The Telegraph 2024-07-08 20:10:49

LIVE Politics latest news: Communities cannot always say no to housebuilding, says Reeves

Sir Keir Starmer’s new Cabinet will not include a standalone minister for armed forces veterans, Downing Street has confirmed. 

No 10 said John Healey, the Defence Secretary, will represent veterans as part of his wider brief. 

Johnny Mercer, the former Tory MP, attended Cabinet as the minister for veterans’ affairs in Rishi Sunak’s administration. 

A spokesperson for the Prime Minister said at lunchtime: “First and foremost, the Defence Secretary will represent veterans at Cabinet. Veterans are part of our military family and the Secretary of State will drive work with Cabinet colleagues to deliver for them.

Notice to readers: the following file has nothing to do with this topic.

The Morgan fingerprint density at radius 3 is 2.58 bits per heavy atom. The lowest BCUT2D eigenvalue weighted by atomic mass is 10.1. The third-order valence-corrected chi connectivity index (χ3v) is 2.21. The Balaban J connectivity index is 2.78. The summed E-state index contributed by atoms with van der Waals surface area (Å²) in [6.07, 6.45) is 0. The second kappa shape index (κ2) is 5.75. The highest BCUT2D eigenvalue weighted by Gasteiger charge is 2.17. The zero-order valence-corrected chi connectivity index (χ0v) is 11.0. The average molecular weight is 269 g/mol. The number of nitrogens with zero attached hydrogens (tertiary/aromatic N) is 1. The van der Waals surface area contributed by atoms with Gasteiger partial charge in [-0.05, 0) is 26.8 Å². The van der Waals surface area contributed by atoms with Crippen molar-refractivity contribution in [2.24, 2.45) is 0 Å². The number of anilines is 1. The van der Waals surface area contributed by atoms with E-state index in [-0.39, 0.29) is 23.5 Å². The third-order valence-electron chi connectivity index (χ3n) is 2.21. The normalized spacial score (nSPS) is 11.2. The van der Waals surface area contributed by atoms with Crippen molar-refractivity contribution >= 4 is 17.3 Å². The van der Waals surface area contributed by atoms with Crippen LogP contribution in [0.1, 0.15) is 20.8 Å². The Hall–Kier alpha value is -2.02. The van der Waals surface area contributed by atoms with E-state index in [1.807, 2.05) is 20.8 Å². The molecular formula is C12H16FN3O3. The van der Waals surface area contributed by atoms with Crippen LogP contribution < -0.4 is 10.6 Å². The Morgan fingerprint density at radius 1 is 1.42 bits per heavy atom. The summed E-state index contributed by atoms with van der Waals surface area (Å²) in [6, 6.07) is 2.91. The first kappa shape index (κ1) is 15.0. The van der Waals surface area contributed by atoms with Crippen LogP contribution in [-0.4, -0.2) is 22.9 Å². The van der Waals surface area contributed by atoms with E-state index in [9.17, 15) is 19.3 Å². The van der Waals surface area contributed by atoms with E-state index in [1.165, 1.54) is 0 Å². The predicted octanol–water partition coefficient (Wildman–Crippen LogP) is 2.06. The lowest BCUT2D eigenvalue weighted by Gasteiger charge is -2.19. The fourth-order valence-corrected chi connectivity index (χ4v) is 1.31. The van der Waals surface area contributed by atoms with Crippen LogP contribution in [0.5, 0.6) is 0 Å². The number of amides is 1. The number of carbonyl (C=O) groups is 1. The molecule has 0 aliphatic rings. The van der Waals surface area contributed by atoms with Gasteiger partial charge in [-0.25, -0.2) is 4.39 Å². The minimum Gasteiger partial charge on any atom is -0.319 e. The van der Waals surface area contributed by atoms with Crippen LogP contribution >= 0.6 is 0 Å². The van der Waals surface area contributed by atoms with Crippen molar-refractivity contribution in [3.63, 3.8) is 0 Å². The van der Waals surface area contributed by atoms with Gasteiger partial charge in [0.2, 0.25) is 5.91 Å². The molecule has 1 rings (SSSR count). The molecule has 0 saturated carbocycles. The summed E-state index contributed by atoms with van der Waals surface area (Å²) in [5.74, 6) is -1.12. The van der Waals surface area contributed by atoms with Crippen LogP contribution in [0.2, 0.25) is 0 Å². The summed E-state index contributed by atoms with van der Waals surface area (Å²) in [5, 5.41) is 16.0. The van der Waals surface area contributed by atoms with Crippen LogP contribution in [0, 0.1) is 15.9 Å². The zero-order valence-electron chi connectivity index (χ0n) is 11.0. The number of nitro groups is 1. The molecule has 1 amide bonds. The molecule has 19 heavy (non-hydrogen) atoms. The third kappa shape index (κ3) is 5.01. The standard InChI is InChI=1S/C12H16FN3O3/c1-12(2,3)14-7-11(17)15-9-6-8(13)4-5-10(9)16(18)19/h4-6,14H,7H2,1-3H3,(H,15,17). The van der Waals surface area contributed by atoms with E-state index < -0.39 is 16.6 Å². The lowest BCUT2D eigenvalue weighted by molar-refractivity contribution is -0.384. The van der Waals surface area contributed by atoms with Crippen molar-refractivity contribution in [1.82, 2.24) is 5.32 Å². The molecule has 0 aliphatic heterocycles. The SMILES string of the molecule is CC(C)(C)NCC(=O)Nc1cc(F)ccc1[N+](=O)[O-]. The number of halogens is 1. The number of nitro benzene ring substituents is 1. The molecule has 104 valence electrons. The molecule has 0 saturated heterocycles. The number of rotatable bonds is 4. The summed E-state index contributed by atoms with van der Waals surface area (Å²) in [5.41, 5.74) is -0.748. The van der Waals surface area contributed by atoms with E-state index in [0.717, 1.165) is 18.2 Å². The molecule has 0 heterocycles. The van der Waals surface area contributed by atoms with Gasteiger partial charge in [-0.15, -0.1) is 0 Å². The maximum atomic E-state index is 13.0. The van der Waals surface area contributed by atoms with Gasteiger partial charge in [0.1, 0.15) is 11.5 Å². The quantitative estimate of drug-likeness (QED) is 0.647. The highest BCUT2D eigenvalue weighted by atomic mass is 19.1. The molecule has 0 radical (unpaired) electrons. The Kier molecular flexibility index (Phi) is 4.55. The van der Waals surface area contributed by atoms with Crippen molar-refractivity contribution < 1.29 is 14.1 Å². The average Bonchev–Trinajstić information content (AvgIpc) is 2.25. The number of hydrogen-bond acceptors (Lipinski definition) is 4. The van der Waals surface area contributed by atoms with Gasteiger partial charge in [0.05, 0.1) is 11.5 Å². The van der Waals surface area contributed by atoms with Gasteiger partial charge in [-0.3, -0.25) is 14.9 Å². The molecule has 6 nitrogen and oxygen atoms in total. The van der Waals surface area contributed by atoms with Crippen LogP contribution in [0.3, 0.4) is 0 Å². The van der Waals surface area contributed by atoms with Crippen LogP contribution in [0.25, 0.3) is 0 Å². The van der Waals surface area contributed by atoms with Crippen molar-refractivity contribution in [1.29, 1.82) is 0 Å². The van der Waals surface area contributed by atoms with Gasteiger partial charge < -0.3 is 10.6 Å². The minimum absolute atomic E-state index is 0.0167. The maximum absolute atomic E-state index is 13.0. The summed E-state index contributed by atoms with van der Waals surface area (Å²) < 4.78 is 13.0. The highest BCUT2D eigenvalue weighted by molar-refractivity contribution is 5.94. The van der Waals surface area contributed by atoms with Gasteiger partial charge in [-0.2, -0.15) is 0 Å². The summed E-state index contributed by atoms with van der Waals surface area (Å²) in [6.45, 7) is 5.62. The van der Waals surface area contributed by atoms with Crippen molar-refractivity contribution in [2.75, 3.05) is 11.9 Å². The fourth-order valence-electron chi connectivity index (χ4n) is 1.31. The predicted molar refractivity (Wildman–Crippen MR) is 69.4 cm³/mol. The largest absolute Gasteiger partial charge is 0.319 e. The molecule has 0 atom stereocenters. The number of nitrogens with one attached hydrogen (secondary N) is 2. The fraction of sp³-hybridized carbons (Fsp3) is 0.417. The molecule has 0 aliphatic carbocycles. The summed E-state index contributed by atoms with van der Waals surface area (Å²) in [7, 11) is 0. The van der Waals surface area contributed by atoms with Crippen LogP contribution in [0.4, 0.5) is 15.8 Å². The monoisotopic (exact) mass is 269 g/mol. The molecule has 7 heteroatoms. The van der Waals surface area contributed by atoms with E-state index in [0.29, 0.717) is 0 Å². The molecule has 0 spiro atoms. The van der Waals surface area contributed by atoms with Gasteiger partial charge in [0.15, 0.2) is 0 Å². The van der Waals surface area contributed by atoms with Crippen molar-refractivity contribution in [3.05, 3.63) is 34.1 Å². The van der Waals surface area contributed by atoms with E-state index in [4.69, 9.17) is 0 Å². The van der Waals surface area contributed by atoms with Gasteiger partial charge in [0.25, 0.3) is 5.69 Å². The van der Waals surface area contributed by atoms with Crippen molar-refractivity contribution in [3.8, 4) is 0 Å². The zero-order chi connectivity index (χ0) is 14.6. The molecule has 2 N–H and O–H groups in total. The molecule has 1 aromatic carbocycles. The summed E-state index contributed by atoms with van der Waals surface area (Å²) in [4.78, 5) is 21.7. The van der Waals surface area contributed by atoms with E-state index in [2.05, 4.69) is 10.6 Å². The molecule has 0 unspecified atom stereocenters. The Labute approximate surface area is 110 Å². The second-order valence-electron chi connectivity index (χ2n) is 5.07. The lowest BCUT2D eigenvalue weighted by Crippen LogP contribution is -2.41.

“The Government is determined to change how we do government, stopping silos and working collaboratively across departments to serve the public, including veterans.”

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LIVE France election live: Macron rejects his prime minister’s resignation

French President Emmanuel Macron refused the resignation of his prime minister, asking him to remain as the head of the government temporarily for “stability”  after chaotic election results left the government in limbo.

Gabriel Attal arrived at the Elysée palace at 11.30am to tender his resignation after his centrist coalition came second in the parliamentary election to a leftist coalition.

Mr Attal said he would remain in office if needed after Mr Macron asked him to stay on “to ensure the stability of the country.”

Mr Macron thanked Mr Attal for leading the centrist coalition’s campaigns in the European and French parliamentary elections.

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Children’s hospital in Kyiv hit as Russian missile barrage kills at least 20

The main children’s hospital in Kyiv was struck in a Russian missile barrage, which killed at least 20 people across Ukraine.